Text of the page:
Stronger El Nino events in the future could cause irreversible melting of ice shelves and sheets in Antarctica, Australian research has warned.
El Nino is the warmer phase of the El Nino Southern Oscillation (ENSO) that occurs over the tropical eastern Pacific Ocean, and with the colder phase, La Nina, influences weather conditions around the world.
The new study, published by the Commonwealth Scientific and Industrial Research Organisation, the national science agency, on Tuesday, demonstrated that the variability of ENSO reduces warming near the surface of the ocean but accelerates warming of deeper waters.
Cai Wenju, lead author of the study, said the findings were critical to furthering the understanding of how Antarctica will be affected by climate change.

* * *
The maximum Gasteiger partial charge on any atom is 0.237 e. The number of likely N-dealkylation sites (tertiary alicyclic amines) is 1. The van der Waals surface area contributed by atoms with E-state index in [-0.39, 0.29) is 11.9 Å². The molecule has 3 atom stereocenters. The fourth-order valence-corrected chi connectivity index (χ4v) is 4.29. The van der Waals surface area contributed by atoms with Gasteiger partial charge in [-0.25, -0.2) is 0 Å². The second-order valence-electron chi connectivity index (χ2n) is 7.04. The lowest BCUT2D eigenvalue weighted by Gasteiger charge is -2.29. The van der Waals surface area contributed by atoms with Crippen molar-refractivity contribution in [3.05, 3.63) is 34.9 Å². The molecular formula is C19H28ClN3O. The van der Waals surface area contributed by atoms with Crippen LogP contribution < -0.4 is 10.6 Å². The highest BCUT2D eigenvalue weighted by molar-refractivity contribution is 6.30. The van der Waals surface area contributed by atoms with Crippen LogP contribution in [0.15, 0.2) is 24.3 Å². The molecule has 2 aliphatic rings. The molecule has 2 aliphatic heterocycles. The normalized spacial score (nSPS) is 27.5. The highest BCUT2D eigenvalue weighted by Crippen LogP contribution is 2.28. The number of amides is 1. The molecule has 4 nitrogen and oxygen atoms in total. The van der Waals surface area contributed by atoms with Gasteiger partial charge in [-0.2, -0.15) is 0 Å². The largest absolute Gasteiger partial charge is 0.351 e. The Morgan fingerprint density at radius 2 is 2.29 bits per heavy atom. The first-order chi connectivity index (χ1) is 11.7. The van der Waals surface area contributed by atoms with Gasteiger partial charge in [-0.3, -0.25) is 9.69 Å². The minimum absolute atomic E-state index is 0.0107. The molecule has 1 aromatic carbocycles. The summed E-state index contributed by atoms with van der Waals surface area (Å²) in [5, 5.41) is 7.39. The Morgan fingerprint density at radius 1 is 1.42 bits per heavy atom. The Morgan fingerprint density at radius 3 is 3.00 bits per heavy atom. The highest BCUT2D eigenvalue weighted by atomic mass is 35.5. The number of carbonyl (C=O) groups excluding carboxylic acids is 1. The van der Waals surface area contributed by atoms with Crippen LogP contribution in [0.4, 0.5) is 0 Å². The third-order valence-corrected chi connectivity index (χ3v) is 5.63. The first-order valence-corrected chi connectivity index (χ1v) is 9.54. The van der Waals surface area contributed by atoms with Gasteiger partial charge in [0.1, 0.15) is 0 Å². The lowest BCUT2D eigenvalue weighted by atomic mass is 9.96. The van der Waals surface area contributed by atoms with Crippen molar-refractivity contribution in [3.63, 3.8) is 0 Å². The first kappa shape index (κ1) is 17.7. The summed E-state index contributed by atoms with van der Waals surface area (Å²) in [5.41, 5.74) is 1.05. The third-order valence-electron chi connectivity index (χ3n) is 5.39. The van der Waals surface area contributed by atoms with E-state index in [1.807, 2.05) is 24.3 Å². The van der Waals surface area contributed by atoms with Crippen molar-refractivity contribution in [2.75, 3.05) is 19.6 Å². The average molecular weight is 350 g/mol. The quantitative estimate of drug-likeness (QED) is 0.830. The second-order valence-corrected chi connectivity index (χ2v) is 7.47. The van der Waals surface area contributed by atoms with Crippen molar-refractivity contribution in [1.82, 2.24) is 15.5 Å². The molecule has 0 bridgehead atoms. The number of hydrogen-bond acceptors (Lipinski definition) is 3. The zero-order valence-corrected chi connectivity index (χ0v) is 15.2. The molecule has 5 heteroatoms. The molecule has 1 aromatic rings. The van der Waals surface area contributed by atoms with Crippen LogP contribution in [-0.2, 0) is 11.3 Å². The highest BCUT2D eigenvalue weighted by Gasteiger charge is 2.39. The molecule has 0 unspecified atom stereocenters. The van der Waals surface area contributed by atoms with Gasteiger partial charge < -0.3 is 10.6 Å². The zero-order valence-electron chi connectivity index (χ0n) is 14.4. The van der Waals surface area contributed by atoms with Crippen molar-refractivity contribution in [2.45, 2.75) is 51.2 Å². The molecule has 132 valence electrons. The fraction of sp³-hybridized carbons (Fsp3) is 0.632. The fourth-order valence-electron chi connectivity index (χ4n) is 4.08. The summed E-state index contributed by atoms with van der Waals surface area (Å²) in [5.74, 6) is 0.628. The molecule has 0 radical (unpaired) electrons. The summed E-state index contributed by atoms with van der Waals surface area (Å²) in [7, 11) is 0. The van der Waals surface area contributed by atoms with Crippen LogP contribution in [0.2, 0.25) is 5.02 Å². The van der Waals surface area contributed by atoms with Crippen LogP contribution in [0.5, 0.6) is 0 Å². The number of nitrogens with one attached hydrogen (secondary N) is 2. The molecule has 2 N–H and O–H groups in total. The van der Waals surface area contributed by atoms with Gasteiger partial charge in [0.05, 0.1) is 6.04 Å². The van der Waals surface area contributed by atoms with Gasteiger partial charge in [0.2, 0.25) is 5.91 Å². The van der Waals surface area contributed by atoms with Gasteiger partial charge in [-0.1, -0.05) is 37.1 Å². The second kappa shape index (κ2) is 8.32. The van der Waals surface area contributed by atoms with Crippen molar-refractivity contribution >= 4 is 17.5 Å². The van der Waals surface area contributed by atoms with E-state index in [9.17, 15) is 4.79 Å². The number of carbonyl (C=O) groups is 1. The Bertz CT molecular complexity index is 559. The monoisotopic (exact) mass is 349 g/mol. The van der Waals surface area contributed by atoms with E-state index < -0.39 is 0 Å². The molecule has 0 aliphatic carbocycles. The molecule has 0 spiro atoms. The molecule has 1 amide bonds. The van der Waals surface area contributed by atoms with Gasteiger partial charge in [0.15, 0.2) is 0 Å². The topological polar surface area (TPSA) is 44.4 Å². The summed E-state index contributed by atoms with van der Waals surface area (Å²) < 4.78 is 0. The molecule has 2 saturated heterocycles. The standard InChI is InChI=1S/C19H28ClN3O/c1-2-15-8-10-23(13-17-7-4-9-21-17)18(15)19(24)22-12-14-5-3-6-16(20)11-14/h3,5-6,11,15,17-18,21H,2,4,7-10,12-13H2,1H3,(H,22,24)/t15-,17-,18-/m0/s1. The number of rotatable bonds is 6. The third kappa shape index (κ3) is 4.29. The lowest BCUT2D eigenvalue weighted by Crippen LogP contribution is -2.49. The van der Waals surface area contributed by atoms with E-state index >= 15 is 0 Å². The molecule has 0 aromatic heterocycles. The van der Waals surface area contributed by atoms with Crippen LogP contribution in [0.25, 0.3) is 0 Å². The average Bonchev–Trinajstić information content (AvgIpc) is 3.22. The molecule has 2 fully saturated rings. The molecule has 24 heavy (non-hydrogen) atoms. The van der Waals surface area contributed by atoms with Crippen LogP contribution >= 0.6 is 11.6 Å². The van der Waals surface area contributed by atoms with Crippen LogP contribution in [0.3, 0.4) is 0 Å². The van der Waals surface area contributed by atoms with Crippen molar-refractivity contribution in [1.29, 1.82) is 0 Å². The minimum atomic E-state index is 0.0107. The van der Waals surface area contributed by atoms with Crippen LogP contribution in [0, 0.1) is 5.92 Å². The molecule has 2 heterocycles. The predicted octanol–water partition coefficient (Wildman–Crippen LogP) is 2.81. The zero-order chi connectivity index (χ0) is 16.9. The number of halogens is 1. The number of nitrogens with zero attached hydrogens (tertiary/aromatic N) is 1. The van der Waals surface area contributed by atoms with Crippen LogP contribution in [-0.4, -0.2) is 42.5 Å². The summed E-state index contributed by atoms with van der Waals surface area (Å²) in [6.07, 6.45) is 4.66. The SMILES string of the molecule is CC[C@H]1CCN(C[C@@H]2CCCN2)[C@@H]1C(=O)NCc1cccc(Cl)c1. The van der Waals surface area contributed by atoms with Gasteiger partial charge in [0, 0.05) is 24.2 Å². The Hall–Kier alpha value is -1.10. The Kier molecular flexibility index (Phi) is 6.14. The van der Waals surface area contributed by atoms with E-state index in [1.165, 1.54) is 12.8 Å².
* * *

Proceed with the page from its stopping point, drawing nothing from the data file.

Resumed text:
“Climate change is expected to increase the magnitude of ENSO, making both El Nino and La Nina stronger,” he said.
“This new research shows that stronger El Nino may speed up warming of deep waters in the Antarctic shelf, making ice shelves and ice sheets melt faster.”
He said the modeling also revealed that warming around the edges of floating sea ice is slowed during this process, slowing down the melting of sea ice near the surface.
Cai and his team examined 31 climate models under a high-emissions scenario.
Those with increased ENSO variability showed a reduced upwelling of deep, warmer water as a result of less intense westerly winds, leading to a slower warming of the ocean surface.
Co-author Ariaan Purich from Monash University said that ENSO variability could have broad implications for the global climate. ■